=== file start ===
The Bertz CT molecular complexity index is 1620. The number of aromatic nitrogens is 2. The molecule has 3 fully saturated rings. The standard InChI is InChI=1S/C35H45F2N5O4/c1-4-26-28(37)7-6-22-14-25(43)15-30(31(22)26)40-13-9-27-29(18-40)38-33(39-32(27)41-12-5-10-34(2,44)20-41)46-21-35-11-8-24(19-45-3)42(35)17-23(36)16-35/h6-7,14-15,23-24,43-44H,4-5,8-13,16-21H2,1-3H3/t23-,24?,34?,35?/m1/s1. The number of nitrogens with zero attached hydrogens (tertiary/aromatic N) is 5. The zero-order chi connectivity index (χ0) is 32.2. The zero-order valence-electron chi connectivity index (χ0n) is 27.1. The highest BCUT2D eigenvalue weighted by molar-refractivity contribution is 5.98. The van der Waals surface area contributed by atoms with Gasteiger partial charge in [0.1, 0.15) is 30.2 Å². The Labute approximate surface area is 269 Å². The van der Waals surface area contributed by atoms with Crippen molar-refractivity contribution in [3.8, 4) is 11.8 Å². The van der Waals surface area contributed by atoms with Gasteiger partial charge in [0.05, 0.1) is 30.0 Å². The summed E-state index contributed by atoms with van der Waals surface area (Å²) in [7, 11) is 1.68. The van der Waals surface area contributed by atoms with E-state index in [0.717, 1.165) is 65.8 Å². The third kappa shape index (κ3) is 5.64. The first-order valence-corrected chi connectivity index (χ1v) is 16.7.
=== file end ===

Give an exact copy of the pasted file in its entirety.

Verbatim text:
The Bertz CT molecular complexity index is 1620. The number of aromatic nitrogens is 2. The molecule has 3 fully saturated rings. The standard InChI is InChI=1S/C35H45F2N5O4/c1-4-26-28(37)7-6-22-14-25(43)15-30(31(22)26)40-13-9-27-29(18-40)38-33(39-32(27)41-12-5-10-34(2,44)20-41)46-21-35-11-8-24(19-45-3)42(35)17-23(36)16-35/h6-7,14-15,23-24,43-44H,4-5,8-13,16-21H2,1-3H3/t23-,24?,34?,35?/m1/s1. The number of nitrogens with zero attached hydrogens (tertiary/aromatic N) is 5. The zero-order chi connectivity index (χ0) is 32.2. The zero-order valence-electron chi connectivity index (χ0n) is 27.1. The highest BCUT2D eigenvalue weighted by molar-refractivity contribution is 5.98. The van der Waals surface area contributed by atoms with Gasteiger partial charge in [0.1, 0.15) is 30.2 Å². The Labute approximate surface area is 269 Å². The van der Waals surface area contributed by atoms with Crippen molar-refractivity contribution in [3.8, 4) is 11.8 Å². The van der Waals surface area contributed by atoms with Gasteiger partial charge in [0.05, 0.1) is 30.0 Å². The summed E-state index contributed by atoms with van der Waals surface area (Å²) in [7, 11) is 1.68. The van der Waals surface area contributed by atoms with E-state index in [0.717, 1.165) is 65.8 Å². The third kappa shape index (κ3) is 5.64. The first-order valence-corrected chi connectivity index (χ1v) is 16.7.